Bluefin Tuna from the Gulf of Maine: A Pocket Guide

bluefin tuna

Atlantic bluefin tuna is one of the Gulf of Maine’s largest and most highly prized fish. Known for their lightning-fast speed, these tuna are surface-dwelling, voracious predators that commonly reach lengths of over 6 feet but can grow up to nearly 15 feet in length and top 1,500 pounds. As a top predator in the marine food chain, bluefin tuna help maintain a healthy, balanced ocean environment. 

Though Atlantic bluefin tuna span the entirety of the North Atlantic, there are two distinct spawning populations. One originating in the Mediterranean Sea and the other in the Gulf of Mexico. Though the mixing of populations occurs between the two, the populations are managed separately as the Eastern Atlantic and Western Atlantic units. The stock composition is closely monitored because approximately 70 % of the annual U.S. Western Atlantic total allowable catch is landed in the Gulf of Maine. 

As a delicacy, the demand for wild-caught Atlantic bluefin tuna is highest in Japan, followed by the US and China. The dark red meat’s rich high-fat content gives it an intense, robust flavor that makes it perfect for sushi dishes and high-end sashimi. Marinated with seasonings that enhance its natural richness, bluefin tuna is deliciously cooked rare or seared over a grill. 

Once overfished, Atlantic bluefin tuna is considered a smart seafood choice. Stocks are carefully, strictly monitored, and sustainably managed under a rebuilding plan that limits their harvest to ensure a healthy population. Along with other tuna species, this tuna is managed by the International Commission for the Conservation of Atlantic Tunas (ICCAT) and the National Marine Fisheries Service Highly Migratory Species Division. 

Is Bluefin Healthy?

Bluefin tuna’s high nutritional value makes it a healthy seafood choice. High in omega-3 fatty acids and low in fat and sodium, this tuna is an excellent source of lean protein and a very good source of vitamin A, vitamin B12, and selenium, as well as other nutrients like thiamin selenium, vitamin B6, niacin, and phosphorus. 

Are Bluefin Tuna High in Mercury?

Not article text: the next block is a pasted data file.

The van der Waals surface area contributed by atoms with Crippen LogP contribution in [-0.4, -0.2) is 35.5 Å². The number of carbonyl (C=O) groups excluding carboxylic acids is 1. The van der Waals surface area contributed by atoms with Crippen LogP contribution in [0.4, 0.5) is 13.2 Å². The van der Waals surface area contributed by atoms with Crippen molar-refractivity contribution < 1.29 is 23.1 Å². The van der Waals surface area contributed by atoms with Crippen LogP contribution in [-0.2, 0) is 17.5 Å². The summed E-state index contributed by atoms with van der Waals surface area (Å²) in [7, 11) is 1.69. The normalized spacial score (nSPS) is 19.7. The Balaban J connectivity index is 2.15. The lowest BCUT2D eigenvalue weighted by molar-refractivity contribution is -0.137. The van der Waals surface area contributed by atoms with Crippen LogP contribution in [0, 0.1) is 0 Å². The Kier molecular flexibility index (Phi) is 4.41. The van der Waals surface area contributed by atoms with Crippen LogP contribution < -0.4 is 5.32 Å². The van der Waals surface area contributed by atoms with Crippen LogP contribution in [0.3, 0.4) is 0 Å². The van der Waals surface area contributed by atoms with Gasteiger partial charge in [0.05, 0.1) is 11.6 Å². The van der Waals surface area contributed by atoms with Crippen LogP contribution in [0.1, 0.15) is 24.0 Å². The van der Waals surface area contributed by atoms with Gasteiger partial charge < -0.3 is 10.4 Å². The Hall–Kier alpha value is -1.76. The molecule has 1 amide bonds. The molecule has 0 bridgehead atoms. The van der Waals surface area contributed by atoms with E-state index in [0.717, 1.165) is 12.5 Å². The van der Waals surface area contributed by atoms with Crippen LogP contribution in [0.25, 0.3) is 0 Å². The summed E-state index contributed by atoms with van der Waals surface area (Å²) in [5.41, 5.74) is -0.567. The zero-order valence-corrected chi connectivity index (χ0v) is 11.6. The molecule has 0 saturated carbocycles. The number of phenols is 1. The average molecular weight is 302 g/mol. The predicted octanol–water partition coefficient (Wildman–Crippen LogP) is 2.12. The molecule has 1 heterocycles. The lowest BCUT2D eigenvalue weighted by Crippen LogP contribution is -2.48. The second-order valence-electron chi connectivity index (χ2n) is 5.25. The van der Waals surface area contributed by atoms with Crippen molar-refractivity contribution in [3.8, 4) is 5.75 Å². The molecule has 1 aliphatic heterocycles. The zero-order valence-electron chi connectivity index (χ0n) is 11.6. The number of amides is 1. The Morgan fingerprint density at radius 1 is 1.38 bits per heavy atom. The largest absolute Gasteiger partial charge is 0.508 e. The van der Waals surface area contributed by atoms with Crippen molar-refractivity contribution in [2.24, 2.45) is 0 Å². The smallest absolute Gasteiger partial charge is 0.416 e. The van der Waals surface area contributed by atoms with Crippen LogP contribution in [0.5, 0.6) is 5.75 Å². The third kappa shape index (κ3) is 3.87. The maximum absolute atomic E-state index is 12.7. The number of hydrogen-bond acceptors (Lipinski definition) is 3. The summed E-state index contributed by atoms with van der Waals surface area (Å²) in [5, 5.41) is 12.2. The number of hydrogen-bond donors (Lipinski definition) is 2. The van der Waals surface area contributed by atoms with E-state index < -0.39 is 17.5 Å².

The short answer is “Yes.” Levels of mercury are found in all species of fish. That said, any harmful effect from the mercury in bluefin tuna depends on how much you eat and how often. Most adults can safely consume up to 400 grams a week. For large marine predators like bluefin tuna, mercury accumulation is higher and occurs, in part, from the smaller fish it consumes during its long lifespan. As a general rule, the longer marine predators live and the larger they grow, the greater potential for higher levels of mercury to accumulate in their bodies.

Just as importantly, tuna mercury levels are relative to its size and age and where the fish was caught. Bluefin tuna caught in the Gulf of Maine has the lowest levels of mercury than any other species caught anywhere. Mercury levels in bluefin tuna are affected by environmental conditions. The bioavailability of mercury in the food chain, and its rate of accumulation in species, is proportional to the levels found in regional seawater and zooplankton. Mercury can leach naturally from rocks and sediment or sources of human contamination like metal mining, smelting, and emissions from coal-powered plants. Waters of the western North Atlantic and the bluefin tuna caught there have lower mercury levels than their Mediterranean counterparts, which have the highest levels, followed by the north Pacific and Indian Oceans. The decline of mercury emissions from coal-fired power plants in the US is seen as a primary reason for a decrease of nearly 20 percent in mercury levels of tuna caught in the Gulf of Maine between 2004 and 2012. 

How Long is Bluefin Tuna Season in Maine?

Fishing in Maine for this highly migratory, voracious eater varies throughout the year. It’s at its best during the summer months and lasts into September. Technically, there is no closed season. Instead, there is a high season and a low season. The warmer months are considered the high season—when baitfish concentrate in the Gulf of Maine, bluefin tuna arrive en masse along the north Atlantic coast of Maine to feed on schools of herring, mackerel and squid. The low season runs from October through May. 

Where Can You Find Bluefin Tuna in Maine? 

Klenda offers locally sourced, wild-caught Atlantic bluefin tuna of the highest quality. As with all our products, we source the best local catch landed by Maine fishermen we know and trust. Contact Klenda Seafood for more information on ordering our wild-caught Atlantic tuna or any of the best seafood that Maine’s coast has to offer.